Some advertisers provide Google with data on their conversions. I think this is entirely through Analytics, but i don't know for sure.(I've no idea what proportion of advertisers provide data, but I would expect it to be pretty low. Nor do I know how well Google check out the validity of the data.

Actually, advertisers can track their conversions directly through AdWords. It's easy to set up, and I have to imagine many advertisers use it. The more who do, the more accurate smartpricing can be.

It's understandable that smartpricing is not popular among publishers. Who wants to be told their clicks aren't worth as much? But if it's honest-to-God true, you're clicks simply don't convert as well as clicks from other sites, then smartpricing is perfectly fair. In fact, it keeps the program strong.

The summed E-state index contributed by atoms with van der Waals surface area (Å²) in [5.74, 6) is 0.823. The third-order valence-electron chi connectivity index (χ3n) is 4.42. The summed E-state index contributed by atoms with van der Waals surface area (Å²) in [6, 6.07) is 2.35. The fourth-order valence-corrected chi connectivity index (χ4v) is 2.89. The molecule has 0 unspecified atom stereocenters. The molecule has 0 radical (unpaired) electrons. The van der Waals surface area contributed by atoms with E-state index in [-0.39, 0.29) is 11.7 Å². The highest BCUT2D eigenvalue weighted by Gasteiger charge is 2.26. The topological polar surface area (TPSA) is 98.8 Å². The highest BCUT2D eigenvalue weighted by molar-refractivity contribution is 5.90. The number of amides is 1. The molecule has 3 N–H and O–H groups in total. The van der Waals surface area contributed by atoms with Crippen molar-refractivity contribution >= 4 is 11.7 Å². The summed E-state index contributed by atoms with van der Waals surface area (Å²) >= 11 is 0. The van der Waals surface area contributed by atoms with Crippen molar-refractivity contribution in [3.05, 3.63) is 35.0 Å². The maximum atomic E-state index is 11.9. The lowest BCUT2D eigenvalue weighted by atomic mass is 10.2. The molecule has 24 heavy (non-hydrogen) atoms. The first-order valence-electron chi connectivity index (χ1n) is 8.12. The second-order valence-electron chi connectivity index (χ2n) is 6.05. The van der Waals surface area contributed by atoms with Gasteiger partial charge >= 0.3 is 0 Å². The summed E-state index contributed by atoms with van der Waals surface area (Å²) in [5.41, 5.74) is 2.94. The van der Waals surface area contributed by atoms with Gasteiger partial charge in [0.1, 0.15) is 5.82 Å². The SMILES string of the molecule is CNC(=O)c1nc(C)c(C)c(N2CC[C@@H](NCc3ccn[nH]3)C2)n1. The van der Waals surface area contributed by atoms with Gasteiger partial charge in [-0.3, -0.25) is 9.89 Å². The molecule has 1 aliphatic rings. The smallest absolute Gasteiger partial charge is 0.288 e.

dollarshort




msg:3257644
 12:06 pm on Feb 20, 2007 (gmt 0)

Europeforvisitors, I respect your views on many subjects but I do not agree on this. I myself use adwords and in order to collect conversion data it would require modifying the shopping cart code, Although I did, I really don't think many sites went through the trouble. Other variables include what if a site simply does not convert well for various reasons? Why should publishers be penalized? How about poor targeting still not publishers fault. The whole idea just seems a bit funky.

Scurramunga




msg:3257657
 12:20 pm on Feb 20, 2007 (gmt 0)

Other variables include what if a site simply does not convert well for various reasons? Why should publishers be penalized?